An abundance of prospective projects are lined up to be the world’s tallest, including Nakheel Tower in the Middle East.
While Nakheel Tower in Dubai is officially on hold, there is still some hope for the project. It was planned to stretch at least one kilometre high, with speculation it could actually reach 1,400 metres tall.
While advancements in structural engineering and high-strength concrete technology continue to support greater building heights and allow architects and developers to dream bigger, the world still awaits the first building to break the one kilometre mark.
The Burj Khalifa in Dubai currently holds the title for the world’s tallest building, rising 828 metres. This title, however, may be transferred early next year to Sky City, a 838-metre, prefabricated skyscraper in Changsha, China by Broad Sustainable Building.
To date, there have been many contenders for the title of tallest building. According to the Council of Tall Buildings and Urban Habitat (CTBUH), there are currently visions for 23 skyscrapers reaching 1,000-metre-plus heights. The most ambitious project dates back to 1995, when Japan proposed a 4,000 metre mixed use skyscraper that would operate as an entire city with the ability to house up to 1,000,000 inhabitants. That vision was inspired by Mount Fuji and the building would have an immense base.
Today, the most feasible skyscraper slated for completion remains Adrian Smith + Gordon Gill’s Kingdom Tower. This one-kilometre mixed-use skyscraper in Saudi Arabia is set to be finished in 2019.
Nakheel Tower was actually proposed 10 years ago but was officially put on hold in December 2009 due to the effects of the Global Financial Crisis, which hit a year earlier.
“The mixed use development was planned to be located in the heart of New Dubai and include the world’s tallest building, a harbour, cultural podium and two residential districts,” Woods Bagot said of the project.
Matthew Gaal, a former senior associate at Woods Bagot Australia, was the project architect for Nakheel Tower. His involvement in the project got him shortlisted for Young Architect of the Year – Middle East.
“The project is officially on hold,” Gaal said of the ambitious plan. “Over 80 per cent of the foundations have been poured and it has been noted by the CTBUH as the tallest building ever to start construction.”
Additionally, the CTBUH reports there are currently 234 skyscrapers on hold or never completed with Nakheel Tower at the top of the list, including the 700-metre India Tower in Mumbai and the 612-metre Russia Tower in Moscow.
The decision to shut down construction on Nakheel Tower was not an easy one to make.
“We spent three years designing and documenting the building, so it was very disappointing to have it go on hold,” Gaal said. “There are many challenges – I can’t comment from a developer's perspective but from the architects' side you need to find another project to transfer the team members onto.”
The project was estimated to take 10 years to complete, with Gaal describing the design team as “futurists” who needed to consider an array of factors, including lifting technology and materials.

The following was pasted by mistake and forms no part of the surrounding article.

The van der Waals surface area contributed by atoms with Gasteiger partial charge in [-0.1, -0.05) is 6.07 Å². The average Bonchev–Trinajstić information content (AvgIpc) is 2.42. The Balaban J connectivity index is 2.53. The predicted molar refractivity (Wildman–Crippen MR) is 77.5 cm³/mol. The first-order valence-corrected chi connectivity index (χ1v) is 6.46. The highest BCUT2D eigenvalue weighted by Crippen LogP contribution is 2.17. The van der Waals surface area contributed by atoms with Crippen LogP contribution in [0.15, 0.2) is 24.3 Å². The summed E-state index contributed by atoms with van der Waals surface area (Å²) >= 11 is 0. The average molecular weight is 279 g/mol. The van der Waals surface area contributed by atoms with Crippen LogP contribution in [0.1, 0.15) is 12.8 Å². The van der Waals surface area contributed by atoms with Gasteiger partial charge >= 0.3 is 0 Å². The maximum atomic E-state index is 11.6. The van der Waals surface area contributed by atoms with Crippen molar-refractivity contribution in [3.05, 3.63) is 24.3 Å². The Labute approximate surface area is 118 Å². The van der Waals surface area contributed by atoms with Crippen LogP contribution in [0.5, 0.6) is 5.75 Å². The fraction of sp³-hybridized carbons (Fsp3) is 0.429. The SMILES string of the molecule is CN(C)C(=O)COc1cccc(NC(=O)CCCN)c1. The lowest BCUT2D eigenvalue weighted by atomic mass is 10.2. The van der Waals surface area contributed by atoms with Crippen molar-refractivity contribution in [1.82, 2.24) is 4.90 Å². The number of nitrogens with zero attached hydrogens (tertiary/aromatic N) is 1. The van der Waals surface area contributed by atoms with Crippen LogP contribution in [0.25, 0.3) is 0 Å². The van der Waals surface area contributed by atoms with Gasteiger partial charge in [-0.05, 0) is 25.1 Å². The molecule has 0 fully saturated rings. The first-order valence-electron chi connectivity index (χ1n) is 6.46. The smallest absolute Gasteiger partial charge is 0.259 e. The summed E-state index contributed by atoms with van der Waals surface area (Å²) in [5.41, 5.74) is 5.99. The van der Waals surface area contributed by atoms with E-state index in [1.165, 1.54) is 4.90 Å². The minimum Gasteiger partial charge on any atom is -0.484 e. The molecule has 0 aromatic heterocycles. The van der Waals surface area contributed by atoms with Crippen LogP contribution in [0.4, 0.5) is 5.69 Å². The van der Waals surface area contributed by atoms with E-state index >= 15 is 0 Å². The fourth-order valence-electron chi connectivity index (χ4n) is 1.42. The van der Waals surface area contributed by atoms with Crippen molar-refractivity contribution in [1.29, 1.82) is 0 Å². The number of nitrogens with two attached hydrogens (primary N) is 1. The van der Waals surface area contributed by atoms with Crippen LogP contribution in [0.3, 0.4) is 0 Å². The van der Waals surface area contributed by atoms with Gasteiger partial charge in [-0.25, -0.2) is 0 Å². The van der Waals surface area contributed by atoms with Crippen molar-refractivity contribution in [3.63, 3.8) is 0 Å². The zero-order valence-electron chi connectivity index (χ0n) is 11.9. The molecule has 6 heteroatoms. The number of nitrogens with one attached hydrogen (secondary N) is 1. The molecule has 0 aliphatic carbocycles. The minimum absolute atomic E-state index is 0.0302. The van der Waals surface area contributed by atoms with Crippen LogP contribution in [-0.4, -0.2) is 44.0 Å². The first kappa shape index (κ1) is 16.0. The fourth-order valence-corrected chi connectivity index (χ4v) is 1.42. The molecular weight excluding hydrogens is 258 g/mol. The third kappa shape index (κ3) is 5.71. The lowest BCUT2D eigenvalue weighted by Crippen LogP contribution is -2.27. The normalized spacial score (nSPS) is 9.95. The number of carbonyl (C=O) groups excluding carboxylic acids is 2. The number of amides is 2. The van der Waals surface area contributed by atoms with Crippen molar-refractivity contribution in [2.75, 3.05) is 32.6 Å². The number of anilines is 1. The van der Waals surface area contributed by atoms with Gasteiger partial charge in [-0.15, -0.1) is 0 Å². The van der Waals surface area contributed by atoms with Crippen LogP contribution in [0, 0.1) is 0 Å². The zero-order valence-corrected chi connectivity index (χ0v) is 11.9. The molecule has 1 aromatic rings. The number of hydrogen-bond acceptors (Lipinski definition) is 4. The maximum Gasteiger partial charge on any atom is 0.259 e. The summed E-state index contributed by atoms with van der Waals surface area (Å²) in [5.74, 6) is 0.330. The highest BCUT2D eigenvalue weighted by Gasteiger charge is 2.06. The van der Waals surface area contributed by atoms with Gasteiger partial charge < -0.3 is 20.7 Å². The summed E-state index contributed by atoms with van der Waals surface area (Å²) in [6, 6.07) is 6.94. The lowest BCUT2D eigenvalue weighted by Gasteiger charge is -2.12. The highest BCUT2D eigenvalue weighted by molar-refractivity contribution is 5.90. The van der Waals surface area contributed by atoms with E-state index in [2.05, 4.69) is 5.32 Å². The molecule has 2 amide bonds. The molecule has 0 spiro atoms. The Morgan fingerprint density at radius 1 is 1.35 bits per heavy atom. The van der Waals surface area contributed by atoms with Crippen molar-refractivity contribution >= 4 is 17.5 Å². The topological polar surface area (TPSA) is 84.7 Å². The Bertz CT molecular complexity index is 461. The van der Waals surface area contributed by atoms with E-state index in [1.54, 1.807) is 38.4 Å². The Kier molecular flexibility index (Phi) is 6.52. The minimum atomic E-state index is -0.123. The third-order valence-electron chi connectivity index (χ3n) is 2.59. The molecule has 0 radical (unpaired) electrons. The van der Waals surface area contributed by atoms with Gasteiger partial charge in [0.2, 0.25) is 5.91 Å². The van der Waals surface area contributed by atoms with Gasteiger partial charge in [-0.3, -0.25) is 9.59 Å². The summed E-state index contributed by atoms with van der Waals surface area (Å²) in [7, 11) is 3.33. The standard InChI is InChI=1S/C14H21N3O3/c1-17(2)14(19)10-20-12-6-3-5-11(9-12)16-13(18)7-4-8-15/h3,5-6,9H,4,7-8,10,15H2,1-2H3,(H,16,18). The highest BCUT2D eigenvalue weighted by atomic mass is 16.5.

“We were designing to world's best practice when it came to all aspects of the design,” he said. “We would take building codes and regulations from all over the world and design to what would be the optimum solution. In the case of ESD (environmentally sustainable design), we incorporated a lot of passive environmental initiatives into the building that were the right and responsible thing to do.”
“Material selection was a big one, with the external cladding being made from titanium – a material that would be 100% recyclable. High performance glass specifications were another area where we spent a lot of research and development.”
Woods Bagot confirmed the skyscraper would be LEED certified and would include sky villages, black water treatment, storm water harvesting, reuse of fire test water, solar panels, wind turbines and high-voltage power distribution.
Gaal also believes the design of the Nakheel Tower stands apart from conventional high skyscraper design thanks to its form which he describes as an “extrusion all the way up.”
"Most tall buildings taper as they get taller to mitigate the effects of the wind on the building," he said. "We did taper the building, but from the inside out, maintaining large floor plates high up in the building where they are of the most building.”
As skyscrapers continue to vie for great heights, The CTBUH recently reported on “Vanity Height,” in which there is unusable space at the top of the building. Nakheel's designers appear keen to utilse as much of the building's space as possible.
"The Burj Khalifa has a spire essentially that is 29 per cent of its overall height – space that is not utilised,” Gaal said. “Nakheel Tower had its highest floor at the one kilometre mark and was close to 1,500 metres square in size. The spire or crown atop that only equated to around 10 per cent. In the line-up posted by the CTBUH (referring to the report), this is one of the least vain!"
So does Nakheel Tower still have a place in Dubai’s skyline?
“We are hopeful that it will go ahead,” Gaal said.
With market observations predicting a global boom in high rise multi-residential construction, it will be interesting to see if Dubai will indeed hand over its world’s tallest title to China or Saudi Arabia or if Nakheel Tower can finish what it begun – the quest to break the one kilometre mark.